Stiffer is better! Aero is everything! The bike world sure does love its bold statements. But actual bicycle riding is far more nuanced. So when you’re told over and over that frame flex is bad and stiffness is the most important aspect of frame design, you can take heart knowing frame flex isn’t necessarily a bad thing in certain contexts.
Graham Shrive would know. As an engineer for Factor Bikes, and Cervelo Bikes before that, Shrive has helped design some of the fastest bikes in the pro peloton. And Shrive certainly understands that frame flex can be a detriment to the rider, but it can also be of great use in certain situations.
Frame design comes down to a lot of moving factors, none of which you should actually be thinking about while you’re riding. Instead, the frame flex should be built into the overall design so that you feel its effectiveness. Cornering, Shrive says, is a great opportunity to understand the value of stiffness and flex. That’s where you can feel the wheels tracking in a plane, or wandering off course due to torsional forces playing on the frame, fork, and wheels.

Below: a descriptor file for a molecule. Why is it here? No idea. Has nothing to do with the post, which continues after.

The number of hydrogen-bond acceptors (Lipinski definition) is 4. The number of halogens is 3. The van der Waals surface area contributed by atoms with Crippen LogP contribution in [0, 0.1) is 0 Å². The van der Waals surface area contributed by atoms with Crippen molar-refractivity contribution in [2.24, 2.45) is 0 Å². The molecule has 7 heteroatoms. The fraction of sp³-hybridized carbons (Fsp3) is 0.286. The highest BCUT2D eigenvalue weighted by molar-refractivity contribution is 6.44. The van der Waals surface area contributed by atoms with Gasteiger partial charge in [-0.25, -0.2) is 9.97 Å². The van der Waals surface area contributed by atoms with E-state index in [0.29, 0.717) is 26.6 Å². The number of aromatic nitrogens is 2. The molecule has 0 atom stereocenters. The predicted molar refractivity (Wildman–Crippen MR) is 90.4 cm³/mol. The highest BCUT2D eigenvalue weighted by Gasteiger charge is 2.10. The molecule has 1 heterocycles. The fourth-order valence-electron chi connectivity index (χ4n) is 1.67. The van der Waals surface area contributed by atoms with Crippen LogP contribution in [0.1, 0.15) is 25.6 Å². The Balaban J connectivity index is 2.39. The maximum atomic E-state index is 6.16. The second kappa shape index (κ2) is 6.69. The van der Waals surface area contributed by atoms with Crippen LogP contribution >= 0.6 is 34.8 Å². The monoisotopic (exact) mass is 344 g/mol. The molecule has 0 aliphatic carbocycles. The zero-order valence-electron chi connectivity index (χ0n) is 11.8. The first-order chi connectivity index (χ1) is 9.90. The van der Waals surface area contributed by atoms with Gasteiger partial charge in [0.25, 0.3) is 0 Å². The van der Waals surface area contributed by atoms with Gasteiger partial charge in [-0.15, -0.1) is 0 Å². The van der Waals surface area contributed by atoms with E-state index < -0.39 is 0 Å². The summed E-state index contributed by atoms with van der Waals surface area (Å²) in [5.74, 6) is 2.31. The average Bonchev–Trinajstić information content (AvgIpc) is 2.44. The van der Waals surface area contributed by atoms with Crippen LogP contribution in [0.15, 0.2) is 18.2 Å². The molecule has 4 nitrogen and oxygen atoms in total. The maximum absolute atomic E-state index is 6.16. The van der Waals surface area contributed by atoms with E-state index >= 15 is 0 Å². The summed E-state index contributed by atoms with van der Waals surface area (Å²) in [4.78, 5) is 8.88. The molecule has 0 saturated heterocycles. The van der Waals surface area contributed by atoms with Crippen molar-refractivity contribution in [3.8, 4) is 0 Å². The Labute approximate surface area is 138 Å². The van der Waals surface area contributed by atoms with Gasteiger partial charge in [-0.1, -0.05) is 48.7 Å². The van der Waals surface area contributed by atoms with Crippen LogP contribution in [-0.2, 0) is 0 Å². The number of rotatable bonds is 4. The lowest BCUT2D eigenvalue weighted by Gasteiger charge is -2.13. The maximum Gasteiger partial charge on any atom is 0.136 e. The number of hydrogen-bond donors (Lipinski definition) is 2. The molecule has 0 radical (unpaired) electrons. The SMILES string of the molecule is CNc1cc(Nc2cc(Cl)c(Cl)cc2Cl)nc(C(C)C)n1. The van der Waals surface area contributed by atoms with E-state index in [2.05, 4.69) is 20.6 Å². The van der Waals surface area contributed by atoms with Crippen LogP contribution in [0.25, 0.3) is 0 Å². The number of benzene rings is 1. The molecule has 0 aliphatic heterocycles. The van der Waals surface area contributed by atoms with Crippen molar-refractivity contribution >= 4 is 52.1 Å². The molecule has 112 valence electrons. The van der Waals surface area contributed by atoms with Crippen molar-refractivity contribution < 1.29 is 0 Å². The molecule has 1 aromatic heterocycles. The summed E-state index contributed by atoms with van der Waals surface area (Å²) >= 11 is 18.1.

Sprinters and climbers, unsurprisingly, have different frame flex and stiffness needs. Shrive has worked with some of the biggest names in the sport, from Chris Froome to Mark Cavendish. Rider feedback often indicates where frame flex needs to be tailored or eliminated altogether; it’s up to Shrive and engineers like him to interpret that rider feedback — which is rarely, if ever, given in engineering terms — and turn it into improved ride quality.
Shrive also gives us an understanding of how and where frame flex occurs. As you might imagine, a frame flexes in different areas along different axes, so it’s important for engineers to understand not only where the frame flex occurs, but also how to either eliminate it or use it to the frame’s advantage.
Materials like carbon fibers and resins come into play here. While adding carbon to certain areas of the frame can eliminate or reduce frame flex, there are now other more efficient ways to do it. Different carbon fibers, for example, can help an engineer tailor stiffness without adding extra layers and bulk. Shrive gives us a basic rundown of how that works in this week’s episode.
As always, if you have questions about this episode of the VeloNews Tech Podcast, or suggestions for topics you’d like us to cover on a future episode, feel free to reach out to tech editor Dan Cavallari via email, Instagram, or Twitter.